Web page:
Big Brother Sadi, 40, of Lynn. PC: Perry Eaton, Boston.com

“Hip-hop is a way of life, man. It’s a culture. It’s the music, the style of dressing, the dancing, the art. There’s a lot of things that you can’t express any other way. Every day we listen to music, we have conversations, we dress a certain way. We do all of those things to communicate through hip-hop.”


Justice Born (Founder), 33, of Lynn. PC: Perry Eaton, Boston.com

“One time there was a blind man who passed by the cipher, and he looked like he was just trying to pass through to get wherever he was going. I was telling people to stand back and give him some room, but he was actually looking to reach onto someone and say, ‘Hey, are you guys going to be here long?’ The guy ended up leaving and came back with a box of Boston Creme doughnuts. He gave them to us and said, ‘These are for you, you guys are Boston’s cream of the crop.’ So he stuck around and gravitated towards this random cellist, and so the cellist came over and asked if he could strum some chords over the beat that we were playing. Next thing you know, he comes over and joins that cipher, too. That was probably one of the most beautiful things we’ve seen here.”


Mama G, 51, of Beverly. PC: Perry Eaton, Boston.com

“I think the biggest misconception about hip-hop is that it’s all about negativity. There’s a lot of people who perform a lot of socially conscious hip-hop. That’s why I’ve decided to step out and do it recently. I’ve been writing my whole life, but I never really had enough of a purpose to do it. Now my mission is to share my message. It’s beautiful, what’s going on here. It’s about unity and bringing the community together.”


Michelle La Poetica, 39, of Boston. PC: Perry Eaton, Boston.com

“Maya Angelou said, and I don’t remember it verbatim, ‘You’ll forget a person’s face, you’ll forget their name, but you’ll never forget how they made you feel.’ As a poet, my aim is to touch people, and make them see the world through my eyes–feel my pain, feel my struggle. Look at this beautiful circle–you see different colors, different sizes, different genres, different genders, and everyone has something about them to share.”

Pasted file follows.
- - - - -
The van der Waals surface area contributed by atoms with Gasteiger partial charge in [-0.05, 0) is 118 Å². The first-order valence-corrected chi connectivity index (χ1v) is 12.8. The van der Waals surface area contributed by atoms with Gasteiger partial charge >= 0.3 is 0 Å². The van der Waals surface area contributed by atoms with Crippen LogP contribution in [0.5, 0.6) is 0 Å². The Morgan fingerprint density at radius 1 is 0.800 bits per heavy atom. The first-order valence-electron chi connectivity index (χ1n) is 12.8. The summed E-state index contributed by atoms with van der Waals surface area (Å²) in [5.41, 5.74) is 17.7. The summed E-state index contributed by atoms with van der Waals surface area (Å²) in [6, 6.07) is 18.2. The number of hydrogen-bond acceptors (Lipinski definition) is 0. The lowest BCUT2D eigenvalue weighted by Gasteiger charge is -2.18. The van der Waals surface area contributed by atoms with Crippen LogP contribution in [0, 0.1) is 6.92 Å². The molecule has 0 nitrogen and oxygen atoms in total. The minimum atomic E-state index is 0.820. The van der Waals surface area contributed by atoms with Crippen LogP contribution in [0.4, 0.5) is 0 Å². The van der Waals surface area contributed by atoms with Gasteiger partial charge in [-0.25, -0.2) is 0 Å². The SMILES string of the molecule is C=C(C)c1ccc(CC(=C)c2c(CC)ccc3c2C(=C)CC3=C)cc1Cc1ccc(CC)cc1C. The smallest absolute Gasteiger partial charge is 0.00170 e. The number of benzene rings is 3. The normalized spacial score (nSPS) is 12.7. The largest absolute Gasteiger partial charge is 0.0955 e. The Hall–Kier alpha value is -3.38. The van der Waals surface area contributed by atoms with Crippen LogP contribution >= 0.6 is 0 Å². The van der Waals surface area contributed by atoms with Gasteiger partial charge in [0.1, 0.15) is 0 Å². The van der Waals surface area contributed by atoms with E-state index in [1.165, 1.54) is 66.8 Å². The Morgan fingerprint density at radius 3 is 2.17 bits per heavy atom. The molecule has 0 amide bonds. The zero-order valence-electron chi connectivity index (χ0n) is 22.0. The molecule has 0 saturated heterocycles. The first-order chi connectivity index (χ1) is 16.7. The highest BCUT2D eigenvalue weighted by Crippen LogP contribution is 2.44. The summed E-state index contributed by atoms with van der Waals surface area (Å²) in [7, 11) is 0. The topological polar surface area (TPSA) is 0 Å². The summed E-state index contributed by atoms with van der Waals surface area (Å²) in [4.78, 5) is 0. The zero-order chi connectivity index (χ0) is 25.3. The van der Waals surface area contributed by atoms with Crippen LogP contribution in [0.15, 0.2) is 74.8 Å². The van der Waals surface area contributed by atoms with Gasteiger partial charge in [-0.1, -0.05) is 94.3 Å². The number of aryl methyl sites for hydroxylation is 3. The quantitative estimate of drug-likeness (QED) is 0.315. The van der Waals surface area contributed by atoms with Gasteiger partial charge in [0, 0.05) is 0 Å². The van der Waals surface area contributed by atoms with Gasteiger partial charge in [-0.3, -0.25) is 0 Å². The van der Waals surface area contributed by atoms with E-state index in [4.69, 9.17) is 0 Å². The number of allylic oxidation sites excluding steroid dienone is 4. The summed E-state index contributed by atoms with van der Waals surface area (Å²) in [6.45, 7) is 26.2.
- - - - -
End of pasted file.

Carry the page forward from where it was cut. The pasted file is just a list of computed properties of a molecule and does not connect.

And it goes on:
Mr. PSA, 32, of the North Shore area. PC: Perry Eaton, Boston.com

“Wreck Shop has been my family for years. Everyone’s heard the phrase, ‘Don’t judge a book by it’s cover.’ Well this is the perfect place to never judge a book by its cover. I’ve seen Santas hop in the cipher before! There’s a kid over there right now rapping who’s 16 years old. I’m homeless right now so weeks have been a bit crazy for me– figuring out what I’m going to eat, where I’m going to sleep. So this for me is like church. Everything in the outside world is muckery compared to when I can come here and just put all of those problems in a bag and toss it to the side for a little while.”

To these people of the sect, this is an artistic sanctuary for a musical genre that has taken place in some of the worst parts of cities and some of the most beautiful. It is genre that has taken several forms of sonic sound (of voice and song) and transformed it into a medium all its own, with both dominance and charisma. It is a realm where people feel safe from judgement and can speak out. It is amazing to see the world and how it reacts and implements the entertainment world to make a greater and more connected notion. It only goes to show how the power of music can link livestogether. This is what makes living in a spirited and active city, such as Boston, so incredible.

Here is their Facebook page: